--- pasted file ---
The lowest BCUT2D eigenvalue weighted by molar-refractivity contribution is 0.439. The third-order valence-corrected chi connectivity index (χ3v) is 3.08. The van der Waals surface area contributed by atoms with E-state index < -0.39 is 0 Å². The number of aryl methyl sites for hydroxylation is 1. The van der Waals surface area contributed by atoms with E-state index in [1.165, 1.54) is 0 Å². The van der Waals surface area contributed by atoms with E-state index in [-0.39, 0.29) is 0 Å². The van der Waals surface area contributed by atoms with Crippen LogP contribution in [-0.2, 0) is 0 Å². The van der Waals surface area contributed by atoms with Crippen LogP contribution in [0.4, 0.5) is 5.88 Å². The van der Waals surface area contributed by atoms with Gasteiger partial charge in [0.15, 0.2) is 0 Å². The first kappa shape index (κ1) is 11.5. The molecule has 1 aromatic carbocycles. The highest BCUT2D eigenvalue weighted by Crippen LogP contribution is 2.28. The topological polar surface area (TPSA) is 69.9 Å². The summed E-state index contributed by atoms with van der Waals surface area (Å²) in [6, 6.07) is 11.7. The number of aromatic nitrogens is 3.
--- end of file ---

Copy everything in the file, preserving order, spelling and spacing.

The lowest BCUT2D eigenvalue weighted by molar-refractivity contribution is 0.439. The third-order valence-corrected chi connectivity index (χ3v) is 3.08. The van der Waals surface area contributed by atoms with E-state index < -0.39 is 0 Å². The number of aryl methyl sites for hydroxylation is 1. The van der Waals surface area contributed by atoms with E-state index in [1.165, 1.54) is 0 Å². The van der Waals surface area contributed by atoms with E-state index in [-0.39, 0.29) is 0 Å². The van der Waals surface area contributed by atoms with Crippen LogP contribution in [-0.2, 0) is 0 Å². The van der Waals surface area contributed by atoms with Crippen LogP contribution in [0.4, 0.5) is 5.88 Å². The van der Waals surface area contributed by atoms with Gasteiger partial charge in [0.15, 0.2) is 0 Å². The first kappa shape index (κ1) is 11.5. The molecule has 1 aromatic carbocycles. The highest BCUT2D eigenvalue weighted by Crippen LogP contribution is 2.28. The topological polar surface area (TPSA) is 69.9 Å². The summed E-state index contributed by atoms with van der Waals surface area (Å²) in [6, 6.07) is 11.7. The number of aromatic nitrogens is 3.